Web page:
On April 3, 2019 we closed on our new home. On April 8th we said our final goodbyes to our house of 22 years. We put a lot of blood, sweat and tears into that house. You can see pictures of it here. We wasted no time starting remodeling our new home. Don't get me wrong, it's a beautiful home, but in desperate need of updating, and the designer in me has some BIG ideas!
Those Columns Have Got to Go!
So the first thing that had to happen was tearing down all the dated columns in the house...and man, were there a LOT of them. Six in total (four of which were in the dining room alone)! My husband and I had our work cut out for us. Four of the columns were 9 feet high, two of them were 12 feet high and all of them were made out of fiberglass so they were extremely heavy. Trust me, I know...a piece of one of them hit me in the head.
Fortunately, none of the posts were load-bearing. We decided we needed to build a new post in the dining room in the one corner, however. The room seemed to be "floating" without it. So, my husband built a new one with an updated design.
Now, on to the fireplace!
Oh that fireplace! I hated everything about it. The room seemed sterile and cold and extremely outdated. But I had a vision in mind and I mocked it up in Photoshop (my usual fashion) and low and behold the work began! We first ripped up the carpet; it was going to be replaced with all new hardwood anyway. Then the real demolition began! Piece by piece the old facade came down, and a new one was erected in its place. One of the biggest challenges was figuring out how to reconfigure the 2-story center facade since we no longer wanted the ledge to carry all the way across the front of the center section. Then the new structure had to be built. Fortunately, my husband can build just about anything! He formed up the new center, attached concrete board to cover it and then we began the next phase....stoning the entire facade! Yes, that's me on the scaffolding. Not the most flattering picture, but hey, it was a dirty job.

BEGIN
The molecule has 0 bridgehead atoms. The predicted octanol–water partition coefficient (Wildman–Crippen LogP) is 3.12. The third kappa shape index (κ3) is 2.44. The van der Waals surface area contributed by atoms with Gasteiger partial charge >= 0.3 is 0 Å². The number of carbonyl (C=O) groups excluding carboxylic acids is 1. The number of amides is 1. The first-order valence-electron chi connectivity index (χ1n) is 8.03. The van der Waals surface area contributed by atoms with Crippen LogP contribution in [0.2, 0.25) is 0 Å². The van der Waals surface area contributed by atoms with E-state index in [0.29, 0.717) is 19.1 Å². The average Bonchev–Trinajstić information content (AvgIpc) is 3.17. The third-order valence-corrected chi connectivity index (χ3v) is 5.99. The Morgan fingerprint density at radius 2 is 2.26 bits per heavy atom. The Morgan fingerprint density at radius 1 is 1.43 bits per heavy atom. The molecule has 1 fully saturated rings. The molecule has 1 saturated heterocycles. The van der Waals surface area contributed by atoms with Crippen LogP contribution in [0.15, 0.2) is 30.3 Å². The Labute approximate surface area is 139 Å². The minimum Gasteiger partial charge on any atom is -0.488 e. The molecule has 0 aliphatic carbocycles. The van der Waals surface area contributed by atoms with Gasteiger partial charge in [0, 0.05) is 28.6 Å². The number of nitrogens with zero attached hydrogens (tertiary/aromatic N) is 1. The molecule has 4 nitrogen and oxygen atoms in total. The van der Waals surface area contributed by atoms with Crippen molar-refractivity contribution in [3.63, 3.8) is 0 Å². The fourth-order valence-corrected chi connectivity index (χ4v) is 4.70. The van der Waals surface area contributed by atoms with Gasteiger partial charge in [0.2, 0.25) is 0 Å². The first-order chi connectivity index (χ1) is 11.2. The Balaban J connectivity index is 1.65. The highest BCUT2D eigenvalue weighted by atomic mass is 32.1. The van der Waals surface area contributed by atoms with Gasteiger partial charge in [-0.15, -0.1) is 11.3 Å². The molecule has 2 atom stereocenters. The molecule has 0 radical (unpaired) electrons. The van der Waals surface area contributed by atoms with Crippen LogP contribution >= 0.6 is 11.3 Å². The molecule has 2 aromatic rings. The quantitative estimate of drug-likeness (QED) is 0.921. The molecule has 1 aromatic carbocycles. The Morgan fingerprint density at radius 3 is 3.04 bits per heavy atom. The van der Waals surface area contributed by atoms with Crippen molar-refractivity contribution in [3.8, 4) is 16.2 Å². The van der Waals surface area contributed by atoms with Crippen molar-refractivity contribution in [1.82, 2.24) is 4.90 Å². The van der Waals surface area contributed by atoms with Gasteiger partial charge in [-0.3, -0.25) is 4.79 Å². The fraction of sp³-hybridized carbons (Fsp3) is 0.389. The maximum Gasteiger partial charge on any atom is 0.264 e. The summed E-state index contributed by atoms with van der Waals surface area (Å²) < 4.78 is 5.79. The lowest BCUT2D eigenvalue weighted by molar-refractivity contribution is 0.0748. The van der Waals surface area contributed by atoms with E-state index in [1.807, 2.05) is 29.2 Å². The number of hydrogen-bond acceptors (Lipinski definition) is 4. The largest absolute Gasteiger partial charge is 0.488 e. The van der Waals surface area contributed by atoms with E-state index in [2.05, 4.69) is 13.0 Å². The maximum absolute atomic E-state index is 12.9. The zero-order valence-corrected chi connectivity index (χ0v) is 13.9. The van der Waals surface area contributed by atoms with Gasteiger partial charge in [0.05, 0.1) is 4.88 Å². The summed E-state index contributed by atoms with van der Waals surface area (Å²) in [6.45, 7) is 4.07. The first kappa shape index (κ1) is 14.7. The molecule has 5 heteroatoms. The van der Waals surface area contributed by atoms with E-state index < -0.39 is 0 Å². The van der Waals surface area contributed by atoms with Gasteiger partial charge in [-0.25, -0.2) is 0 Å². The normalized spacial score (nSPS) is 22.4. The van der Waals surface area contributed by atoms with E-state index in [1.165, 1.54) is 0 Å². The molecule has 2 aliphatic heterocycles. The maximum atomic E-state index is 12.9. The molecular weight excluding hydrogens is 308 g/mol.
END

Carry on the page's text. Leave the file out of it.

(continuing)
I wasn't thrilled with the color of the stone. We had ordered it online and the colors didn't look like what we anticipated once we received them, but returning all that stone was a costly option, so I decided I would find a way to improve it. Painting the stone wasn't an option, especially since we didn't want to diminish the natural look of the stone. I opted instead to hand stain the stone with a product specifically made for brick, mortar and natural stone that has a permanent finish. The key was mixing the colors to achieve my desired look. I spent about a week testing different color mixtures on sample stones before deciding on 5 colors. Each stone had to be hand stained, and by this time we no longer had the scaffolding so I was using a ladder to reach all the stones...almost 20' high! The project of staining each stone and then filling all the joints with mortar/grout took me about a month, but it was well worth it. I now love my stone fireplace and the color transformation was just what I envisioned!
Before Stain (1st photo) vs. After (2nd photo):
The shelves and mantle are some of my favorite aspects of this remodel. All the wood is 100 year-old barn wood that I hand stained and finished, and my husband made the corbels holding up the mantle by hand. With all the white in the room, this rustic dark wood really makes the room feel cozy. The final step was laying the hardwood, which we also did ourselves. Now, on to the kitchen...
From Start to Finish...